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On the Notion of Sacrifice

January 23, 2009 2 comments


One of the central messages of President Obama’s inaugural speech was that Americans now must sacrifice in a time of great hardship. This sounds noble, but also is rather vague. What kind of sacrifice is Obama talking about?

It would be fair to venture to guess that sacrifice for Barack Obama means a number of things that our forefathers would have shunned. Sacrifice means higher subsidization of the masses by those at the top of the economic scale through increased taxation. Sacrifice means imposing the will of the government on the people in the name of “fairness,” “equality” and “justice.” Sacrifice means that everyone must be required to bail out the few who are reckless and irresponsible. Sacrifice means coercive taking of our life, liberty and property for the “greater good.”

At root of all of this is collectivism. How did we end up here? We had an economy that was mixed as opposed to a true, free-market one. We had a small republican government that grew to be a massive democratic one. We had a society built on success and failure, that gave way to one of success and protection against failure. We took the middling path, which inevitably led us to this socialistic mentality. I posit that democracy mainly paved the way for this collapse, but that will be addressed in a post in the near future.

Prior to the Great Depression, we lacked a government-imposed social safety net because of the sacrifice of individuals. Some voluntarily chose to provide for those who were less fortunate, not always with just a handout, but for some like Rockefeller by providing an education for those who showed aptitude in the hopes that they could better themselves. Our forefathers fought for our country, sacrificing their lives so that they could build a society where they would not need to sacrifice their liberty and their property. They sacrificed so they could establish a country built on the natural rights granted to them by G-d, not the rights so determined by the new Messiah, Mr. Obama.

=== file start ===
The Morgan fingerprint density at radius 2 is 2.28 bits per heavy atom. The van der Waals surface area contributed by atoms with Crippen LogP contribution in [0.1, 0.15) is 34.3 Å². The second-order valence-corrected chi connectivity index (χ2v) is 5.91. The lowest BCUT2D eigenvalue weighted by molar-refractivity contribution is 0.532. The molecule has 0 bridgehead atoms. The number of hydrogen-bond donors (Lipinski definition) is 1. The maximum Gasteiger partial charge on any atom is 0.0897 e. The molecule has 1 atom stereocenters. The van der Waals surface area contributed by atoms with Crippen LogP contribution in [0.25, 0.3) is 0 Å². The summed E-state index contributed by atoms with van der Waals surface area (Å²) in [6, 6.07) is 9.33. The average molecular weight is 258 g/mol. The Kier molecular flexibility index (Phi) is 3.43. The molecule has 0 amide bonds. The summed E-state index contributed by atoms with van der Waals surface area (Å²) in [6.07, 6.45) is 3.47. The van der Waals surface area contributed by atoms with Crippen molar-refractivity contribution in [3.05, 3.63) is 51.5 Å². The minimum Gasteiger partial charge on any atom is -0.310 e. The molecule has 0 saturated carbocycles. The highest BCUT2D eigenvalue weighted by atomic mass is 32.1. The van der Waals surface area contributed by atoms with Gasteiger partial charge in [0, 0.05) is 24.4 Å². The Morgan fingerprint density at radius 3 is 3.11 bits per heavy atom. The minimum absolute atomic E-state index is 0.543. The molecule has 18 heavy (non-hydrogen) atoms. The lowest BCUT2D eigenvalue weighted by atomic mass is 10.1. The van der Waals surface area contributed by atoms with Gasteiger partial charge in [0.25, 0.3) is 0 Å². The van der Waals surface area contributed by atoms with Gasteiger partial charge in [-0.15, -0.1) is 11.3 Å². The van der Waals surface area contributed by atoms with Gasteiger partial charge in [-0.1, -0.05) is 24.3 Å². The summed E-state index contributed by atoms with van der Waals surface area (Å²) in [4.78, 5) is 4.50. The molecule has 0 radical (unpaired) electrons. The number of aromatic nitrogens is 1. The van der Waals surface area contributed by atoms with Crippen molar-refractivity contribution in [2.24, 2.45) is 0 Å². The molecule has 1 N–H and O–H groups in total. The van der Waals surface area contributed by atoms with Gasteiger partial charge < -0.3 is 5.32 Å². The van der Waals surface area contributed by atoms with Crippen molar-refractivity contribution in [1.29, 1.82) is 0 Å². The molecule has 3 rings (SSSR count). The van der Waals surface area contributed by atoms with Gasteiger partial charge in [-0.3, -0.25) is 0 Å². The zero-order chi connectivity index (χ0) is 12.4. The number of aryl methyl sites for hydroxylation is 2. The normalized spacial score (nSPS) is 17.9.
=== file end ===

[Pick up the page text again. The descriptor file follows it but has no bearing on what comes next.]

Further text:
People labored in steel mills and coal mines not out of the goodness of their hearts, but out of self-interest, and this work helped pave the way for unprecedented economic growth. It all brings to mind Adam Smith’s line in the Wealth of Nations, “It is not from the benevolence of the butcher, the brewer, or the baker that we expect our dinner, but from their regard to their own interest.”

We did not achieve our prosperity from forced sacrifice, but from voluntary trade predicated on the self-interest of individuals seeking to better their lot. People could dispose of their wealth for the most part as they so chose. Universities, libraries and medical institutions were established by wealthy folks, and charitable institutions were able to provide (probably much more efficiently than the public) services for those who were needy. But this charity again was voluntary.

You have to wonder why it was the case that the government stayed out of the business of charity. Was it because individuals knew that politicians would only use these programs out of their own self-interest to gain votes? Was it because of the belief in a government with limited responsibilities? Was it because of the belief that it wasn’t the job of all of society to take care of those who were broke?

I think it was probably a combination of all of these things. Also, I think that while individuals may have acted out of self-interest in giving charity like politicians (be it for PR purposes or for religious reasons), they were still making this decision unto themselves, not forcibly requiring all others to sacrifice as well. There just is not this sense of individualism anymore. It is one for all and all for the banks. We all own a piece of Wall Street, we all own a piece of Fannie and Freddie over on Main Street and we all own a piece of Detroit too. Of all cities, I mean come on…Detroit?!

We did not build the most prosperous nation in the world through sacrifice and collectivism. We built it through the self-interest of the skillful, visionary individuals that immigrated to this land. Our forefathers did not sacrifice themselves during the Revolution for more sacrifice; they sacrificed themselves for freedom. To forget this fact would be to tarnish their efforts.